I was asked this earlier this year by a young person at a university, on a long ride from Switzerland to Milan! My response is always the same: Don’t box yourself in. Develop a skill, be good at something: if it’s software, if it’s hardware, be excellent at it. But don’t box yourself in. Instead, ask yourself what contribution you can make to the rest of the world with your skills. What problems can you solve? It doesn’t matter whether it’s in your exact lane; consider how you might apply that skill in another way. Can you actually use that skill to create something?

Expose yourself to broader problems to solve, because that will unlock opportunities. I didn’t think I would ever one day be running a not-for-profit. Earlier, I was focused on running my own startup, a tech company that was going to make millions of dollars. Instead, I run a nonprofit developing tech talent that relies heavily on external funding. The exposure I had early on to the startup community gave me the skills to do this; I’m glad I got the exposure, and I think more people should do the same. 

My advice is always not to box yourself in; the world is open for a reason because we can always find problems and solutions that need the skillset and the tools that we have if we look broadly enough.

Develop a skill, be good at something: if it's software, if it's hardware, be excellent at it. But don’t box yourself in. Instead, ask yourself what contribution you can make to the rest of the world with your skills.

Linda Kamau Linda Kamau Founder and Executive Director AkiraChix

So what’s the next big thing in data that you see? What do you see emerging in data for social impact in terms of the work you do or just more broadly in the sector?

We are more of a data-driven organization. Everything we do—particularly the decisions we make—is based on data from our work. For example, we’ve just launched a new program for our alumni, codeHiveX, with a focus on growing their incomes and career paths. This was informed by data, the data we’ve seen in the last few years that helped us identify an opportunity. 

As I work in the sector and spend a lot of time with the funder community, there’s a lot of growing interest in matrix-driven impact. How do we ensure that we are just not talking about the qualitative side of things? Can we actually talk about the quantitative side? Especially when it comes to livelihoods which fits really well into the SDGs focused on decent work and economic development. How do we ensure that people are getting decent jobs, with meaningful pay, and that they can sustain those jobs over time? The only way to do that is to ensure that you’ve built yourself a data-led organization. You have to think, how are you collecting, analyzing, and synthesizing that data to be able to predict the outcome of our students in the next 10 years? We need more predictive use of data and I see that coming.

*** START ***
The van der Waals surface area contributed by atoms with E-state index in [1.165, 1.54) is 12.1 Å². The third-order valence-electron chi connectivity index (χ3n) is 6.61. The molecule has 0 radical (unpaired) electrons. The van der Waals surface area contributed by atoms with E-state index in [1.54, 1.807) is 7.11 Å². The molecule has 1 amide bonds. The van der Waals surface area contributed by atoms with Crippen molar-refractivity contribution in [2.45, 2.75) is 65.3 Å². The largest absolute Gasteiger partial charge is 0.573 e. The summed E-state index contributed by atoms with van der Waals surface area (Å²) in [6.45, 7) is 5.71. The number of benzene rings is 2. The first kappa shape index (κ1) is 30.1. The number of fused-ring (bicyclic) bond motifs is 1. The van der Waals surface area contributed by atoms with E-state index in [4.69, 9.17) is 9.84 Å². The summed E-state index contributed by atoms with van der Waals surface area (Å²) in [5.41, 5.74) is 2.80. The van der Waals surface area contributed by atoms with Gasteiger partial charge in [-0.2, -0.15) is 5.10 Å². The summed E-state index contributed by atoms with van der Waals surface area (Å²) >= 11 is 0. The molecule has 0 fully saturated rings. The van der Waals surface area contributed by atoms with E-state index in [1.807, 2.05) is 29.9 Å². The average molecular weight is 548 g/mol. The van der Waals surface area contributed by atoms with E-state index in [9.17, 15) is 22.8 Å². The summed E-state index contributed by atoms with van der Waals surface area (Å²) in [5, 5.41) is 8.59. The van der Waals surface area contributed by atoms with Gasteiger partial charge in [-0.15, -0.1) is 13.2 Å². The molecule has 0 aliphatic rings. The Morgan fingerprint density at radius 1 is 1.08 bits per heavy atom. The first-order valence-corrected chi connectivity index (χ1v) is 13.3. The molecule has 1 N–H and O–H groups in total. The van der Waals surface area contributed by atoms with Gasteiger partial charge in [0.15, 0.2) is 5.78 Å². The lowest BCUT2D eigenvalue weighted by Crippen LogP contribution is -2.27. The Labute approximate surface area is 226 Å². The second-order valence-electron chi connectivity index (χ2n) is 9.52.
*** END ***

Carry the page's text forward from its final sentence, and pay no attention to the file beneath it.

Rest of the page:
What we are starting to see in the not-for-profit world is many funders are keen on the metrics that can translate and lead to future impact. Often, funders ask how we measure our impact and how the data can inform sustainability. 

Are there new data collection techniques or technologies that make you better able to measure that sustained impact?

From a technology perspective, we are seeing more no-code engineering tools coming up. Not all nonprofits have engineers; these no-code engineering tools mean more people are able to see and analyze their data. In the next few years, I see these tools being very useful, especially for social impact organizations.

What’s your don’t miss daily or weekly read? What keeps you informed and sane in this world?

I’m a fan of Formula One. So I read a lot of Formula One blogs and podcasts like Silver Arrows. For general news, I spend a lot of time on Twitter; I collect a lot of data from Twitter and spend time each week reading through articles I have bookmarked.

Specifically on the development and data side, I am a big follower of the World Economic Forum, and I enjoy reading through the data and AI topics that they write about. I find myself constantly reading those. I see so many opportunities to bring women into data and AI, and we’re focused on getting the tech ecosystem ready for that. I draw inspiration from these data and AI sources to think about ways AkiraChix can help make all that happen.

About the Author


Pathways to Impact

This series interviews leaders in Data Science for Social Impact with a lens of how they got there, as well as the skills and experiences that have fueled their career progression.